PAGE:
Wednesday, March 21, 2018

Response to CCSD's Exam of Gun Permission Policy


Though it is late in coming, we welcome CCSD’s policy examination of allowing willing participants to carry handguns on campus and dramatically reduce the risk of mass shootings. We sincerely hope that they will adopt a sensible, well-thought out, practical policy that is as inclusive of as many teachers, staff members, and parents as possible.

We do note a tone of trepidation and fear in the memo. Administrators have nothing to fear from people who willingly seek to protect themselves and others at schools. Concealed carriers are among the most law abiding segment of the population. Firearm accidents by concealed carriers at schools are extraordinarily rare.

A reasonable interpretation of state firearm preemption laws, NRS 202.265 (school firearms ban), and public employer law would conclude that schools have the ability to dictate guidelines to its principals and staff regarding carry on school ground. NRS 386.360, dating from AB 346 of 1989 which created the first school gun ban, required trustees to set rules granting permission to carry firearms on campus. It is unclear if any ever did that, however, this law was repealed and no longer exists. What is clear is that no reasonable interpretation of the law allows conditions to be set upon non-employees carrying on campus, other than permission is required.

The memo raises several concerns. Here are our responses:

Types of weapons: concealable handguns should not be restricted in any manner. Rifles and shotguns would require secure storage and are not practical for all but police officers or dedicated security officers to possess.

Schools have no business dictating what type of handgun, caliber, cartridge, etc. should be allowed other than the firearm can be completely concealed. Some may feel comfortable with just a .22 Magnum revolver, which would be better than nothing.

Background checks: A valid concealed firearm permit and standard hiring background check would be sufficient. Pre-carry background checks cannot identify ill-intent of anyone. For instance, there is no background check that can detect if a teacher is trying to sleep with his or her students.

Training: Any additional training should be tactics and skill based. If legislators (in particular) or local officials want to add on additional training requirements, the curriculum should be uniform and practical. For instance, marksmanship requirements and an action-style shoot. Example:

Grouping of six inches or less at 25 yards
Shoot the head of a hostage-type target at 10 yards (length of a class room)
Fire/don’t fire exercise using simulator or live-action exercise

Such criteria could be the responsibility of the Nevada Sheriffs and Chiefs Association, as the CFP and instructor criteria is, or DPS. This way, it is uniform across the state and something that can help reduce the fears that people might have that a poor shooter might hit an innocent student instead of the bad guy. Certainly prior law enforcement experience or being a veteran should not be a requirement to carry.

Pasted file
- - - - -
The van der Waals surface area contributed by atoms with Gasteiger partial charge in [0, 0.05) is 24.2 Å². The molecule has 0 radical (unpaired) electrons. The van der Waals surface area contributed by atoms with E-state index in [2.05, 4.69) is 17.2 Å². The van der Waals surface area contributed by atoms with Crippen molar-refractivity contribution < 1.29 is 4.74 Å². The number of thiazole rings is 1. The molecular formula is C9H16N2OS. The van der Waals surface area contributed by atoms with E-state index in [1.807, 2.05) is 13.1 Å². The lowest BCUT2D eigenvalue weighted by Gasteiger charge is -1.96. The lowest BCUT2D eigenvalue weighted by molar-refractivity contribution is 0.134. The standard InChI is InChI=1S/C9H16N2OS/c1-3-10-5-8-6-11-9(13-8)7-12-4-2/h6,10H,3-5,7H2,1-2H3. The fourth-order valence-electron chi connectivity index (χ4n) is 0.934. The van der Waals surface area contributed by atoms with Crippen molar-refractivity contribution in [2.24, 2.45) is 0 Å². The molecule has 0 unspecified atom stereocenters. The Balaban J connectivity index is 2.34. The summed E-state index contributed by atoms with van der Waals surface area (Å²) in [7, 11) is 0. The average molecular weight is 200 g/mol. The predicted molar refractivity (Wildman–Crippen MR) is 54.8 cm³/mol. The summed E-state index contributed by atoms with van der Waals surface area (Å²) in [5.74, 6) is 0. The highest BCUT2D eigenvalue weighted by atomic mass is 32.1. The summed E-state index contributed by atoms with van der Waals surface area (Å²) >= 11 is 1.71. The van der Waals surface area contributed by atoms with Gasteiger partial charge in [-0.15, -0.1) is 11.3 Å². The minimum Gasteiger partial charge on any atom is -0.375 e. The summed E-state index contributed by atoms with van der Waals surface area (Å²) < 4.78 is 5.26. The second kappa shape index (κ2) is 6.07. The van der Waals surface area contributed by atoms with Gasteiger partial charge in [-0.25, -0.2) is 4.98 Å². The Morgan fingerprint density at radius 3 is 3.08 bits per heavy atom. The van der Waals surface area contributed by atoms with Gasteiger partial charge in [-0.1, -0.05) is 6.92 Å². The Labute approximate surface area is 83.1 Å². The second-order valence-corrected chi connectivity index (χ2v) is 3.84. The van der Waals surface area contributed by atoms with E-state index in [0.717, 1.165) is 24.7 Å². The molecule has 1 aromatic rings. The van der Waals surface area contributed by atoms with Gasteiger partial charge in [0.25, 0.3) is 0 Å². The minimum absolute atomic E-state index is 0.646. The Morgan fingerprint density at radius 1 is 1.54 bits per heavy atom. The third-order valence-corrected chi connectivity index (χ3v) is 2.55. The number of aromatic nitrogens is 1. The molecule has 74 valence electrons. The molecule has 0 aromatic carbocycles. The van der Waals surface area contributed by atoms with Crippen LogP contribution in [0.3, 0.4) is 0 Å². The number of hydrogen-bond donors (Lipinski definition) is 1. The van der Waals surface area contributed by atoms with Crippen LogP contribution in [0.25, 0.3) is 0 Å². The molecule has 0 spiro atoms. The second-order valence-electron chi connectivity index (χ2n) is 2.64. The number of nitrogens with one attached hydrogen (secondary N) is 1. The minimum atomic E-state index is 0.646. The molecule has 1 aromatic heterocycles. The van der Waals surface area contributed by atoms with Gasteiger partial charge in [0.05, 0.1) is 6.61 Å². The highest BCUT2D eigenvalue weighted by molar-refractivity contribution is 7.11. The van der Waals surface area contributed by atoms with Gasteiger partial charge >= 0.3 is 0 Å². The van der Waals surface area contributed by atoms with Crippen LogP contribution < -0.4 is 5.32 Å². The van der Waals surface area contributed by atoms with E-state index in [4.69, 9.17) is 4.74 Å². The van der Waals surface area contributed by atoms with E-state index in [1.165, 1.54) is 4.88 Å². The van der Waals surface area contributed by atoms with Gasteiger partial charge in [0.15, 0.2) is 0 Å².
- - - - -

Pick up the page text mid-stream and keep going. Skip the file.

Open carry vs. concealed carry: Teachers openly carrying is not a good idea. Concealed firearm permittees should be permitted to carry concealed on campus. However, future legislative changes should remove restrictions for any parent or other authorized person on campus from carrying any way they wish. Employer restrictions on teachers, staff, and volunteers should be the only restrictions on mode of carry.

Liability: Individuals should assume the risk if they carry and misuse a firearm on campus. Individuals misdeeds should remain the problem of the individual. Future legislative changes can address liability better. In the short term, the state policy should be looked to as an example.

A few items of note. First, the “teacher” who negligently discharged a firearm is also a reserve police officer, a detail that gets buried in most stories. He should have known better to draw a firearm at all. This man should be fired from both teaching and policing and arrested for unlawful discharge of a firearm and potentially child endangerment. Not every qualification and precaution will ensure safety, but the very small risk is worth the benefit.

Second, the other teacher that went nuts in his classroom could happen anywhere. A teacher committing a violent, criminal act on campus is no different than a teacher that molests a student. The act is the responsibility of the criminal, ensuring the district had no way of knowing of criminal proclivities beforehand. Financial liabilities for accidents and criminal misuse pale in comparison to the priceless cost of human lives.

Guns in the hands of good guys save lives. We cannot afford to continue throwing up arbitrary barriers to allowing willing participants to stop mass murderers. Nevada needs to drastically amend NRS 202.265 to allow parents, teachers, and college students to defend their lives with the most effective means possible.



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